11:33AM BST 15 Oct 2012
Being selfish really does make us happier – so long as we can avoid feeling guilty, according to a new scientific study.
Although we are taught the benefits of kindness and altruism, it seems we are happiest when simply told to pursue our own self-interest.
Researchers found the key to contentment is feeling we have no choice but to be selfish.
In contrast, the study, carried out by psychologists at the University of Pennsylvania, found that those who actively choose a selfish path usually have to battle with guilt.
They speculated that because we’re taught as children that ‘sharing means caring’, if we make a decision out of self-interest, we often feel bad for prioritising ourselves over others.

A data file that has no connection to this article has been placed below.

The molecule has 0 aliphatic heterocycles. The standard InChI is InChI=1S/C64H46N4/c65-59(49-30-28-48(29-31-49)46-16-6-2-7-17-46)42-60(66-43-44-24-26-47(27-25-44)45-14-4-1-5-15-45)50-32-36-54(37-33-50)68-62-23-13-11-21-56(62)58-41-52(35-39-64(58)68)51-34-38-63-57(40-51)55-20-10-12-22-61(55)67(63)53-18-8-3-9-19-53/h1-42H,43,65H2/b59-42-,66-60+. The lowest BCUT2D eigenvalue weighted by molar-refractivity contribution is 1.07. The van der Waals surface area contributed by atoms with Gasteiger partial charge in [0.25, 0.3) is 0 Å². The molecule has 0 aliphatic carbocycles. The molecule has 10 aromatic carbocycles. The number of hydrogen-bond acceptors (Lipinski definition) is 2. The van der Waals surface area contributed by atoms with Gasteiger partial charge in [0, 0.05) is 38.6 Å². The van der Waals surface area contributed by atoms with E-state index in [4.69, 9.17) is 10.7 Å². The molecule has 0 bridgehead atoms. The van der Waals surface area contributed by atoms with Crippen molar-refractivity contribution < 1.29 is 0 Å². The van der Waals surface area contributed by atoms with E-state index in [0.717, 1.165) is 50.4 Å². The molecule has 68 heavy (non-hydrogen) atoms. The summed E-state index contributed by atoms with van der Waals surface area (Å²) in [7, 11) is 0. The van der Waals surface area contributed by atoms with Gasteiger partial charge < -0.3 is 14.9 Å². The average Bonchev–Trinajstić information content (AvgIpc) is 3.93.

But that frequently means we forego the things we know will make us happy.
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Also see Are We Fundamentally Selfish or Altruistic?, How Can Thinking About Death Make You Healthier?, Are Humble People More Helpful?, Are Single Ladies Too Selfish? and Being Lopsided Makes You A Better Leader?